More Ways to Not Get Brainwashed

More Ways to Not Get Brainwashed

Gserper
GM Gserper
Oct 12, 2014, 12:00 AM |
19 | Strategy

In the first part of this article, we discussed the situations where well-known chess rules can be successfully ignored.

On the other hand, the classical rule that you should develop your pieces in the opening as quickly as possible is not easy to bend. Moreover, if you need to choose one rule to follow blindly, then it should be the rule about the rapid development in the openings.  And yet, you should be aware of the exceptions to this rule. 

The first time when I personally started questioning this rule was in the beginning of 1980s, when as a freshly minted first category player, I couldn't help but notice the enourmous popularity of the so-called "poisoned pawn variation" of the Najdorf Sicilian.  

Indeed, look at the main position of the variation:

White has an overwhelming advantage in the development and more space, while all Black's pieces look miserable.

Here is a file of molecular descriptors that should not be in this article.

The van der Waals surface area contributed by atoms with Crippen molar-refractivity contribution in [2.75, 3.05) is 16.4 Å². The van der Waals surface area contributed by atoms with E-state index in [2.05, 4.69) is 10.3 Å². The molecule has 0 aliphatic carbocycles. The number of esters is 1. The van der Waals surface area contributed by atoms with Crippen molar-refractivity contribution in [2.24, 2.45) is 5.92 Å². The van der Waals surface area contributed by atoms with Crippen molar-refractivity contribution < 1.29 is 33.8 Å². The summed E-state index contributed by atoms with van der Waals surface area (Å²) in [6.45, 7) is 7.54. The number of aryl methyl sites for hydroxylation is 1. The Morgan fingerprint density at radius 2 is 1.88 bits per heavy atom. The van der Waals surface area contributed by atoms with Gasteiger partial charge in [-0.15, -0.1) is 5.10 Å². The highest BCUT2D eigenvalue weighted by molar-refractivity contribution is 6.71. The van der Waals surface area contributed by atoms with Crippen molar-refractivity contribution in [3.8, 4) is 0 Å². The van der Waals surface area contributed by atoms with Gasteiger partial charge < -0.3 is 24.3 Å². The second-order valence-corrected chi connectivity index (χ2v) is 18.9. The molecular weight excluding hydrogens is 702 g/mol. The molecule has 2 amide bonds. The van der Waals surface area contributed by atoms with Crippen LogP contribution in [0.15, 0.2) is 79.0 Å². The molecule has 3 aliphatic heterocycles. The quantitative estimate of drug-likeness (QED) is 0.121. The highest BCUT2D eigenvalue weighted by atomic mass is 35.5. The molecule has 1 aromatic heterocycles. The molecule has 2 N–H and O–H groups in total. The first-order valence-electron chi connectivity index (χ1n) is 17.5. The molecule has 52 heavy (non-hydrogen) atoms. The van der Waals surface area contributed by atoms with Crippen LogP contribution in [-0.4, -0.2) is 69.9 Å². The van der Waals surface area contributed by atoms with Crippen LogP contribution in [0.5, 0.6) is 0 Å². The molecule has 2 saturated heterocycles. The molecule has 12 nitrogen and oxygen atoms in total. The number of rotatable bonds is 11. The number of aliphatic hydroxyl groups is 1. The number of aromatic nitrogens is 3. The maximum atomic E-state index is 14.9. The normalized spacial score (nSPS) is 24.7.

Who would suffer like this for just a pawn?

How many tries did you have before you guessed Petrosian's move correctly? Five, seven?  And yet Black's paradoxical move actually helps his development since now the Ng8 can get back into the game!

Here is how the game ended:


Or look at the position on the next diagram:

The difference in the development cannot be more dramatic, so Black must be losing, right? Wrong! In fact Black's position should be preferred since he has a clear plan of attack on the queenside, and White's a5 pawn is very weak.  Here is how the game continued:


Finally, look at the position from a game between two modern super grandmasters. White has a very strong center and much better development. For the first eight moves, Black only pushed his pawns and moved his queen back and forth.  

Sure enough one of the greatest attacking players in the world - Alexey "fire on board" Shirov -- punished his opponent for such liberty, right? 

I like this game a lot, since Black's counterattack was very quick and deadly.

In conclusion, let me assure you that the old rule about quick development is still valid and you almost cannot go wrong by following it. Yet remember that as I mentioned in the first part of the article, there are no rules in chess written in stone, and this is what makes chess so fascinating!


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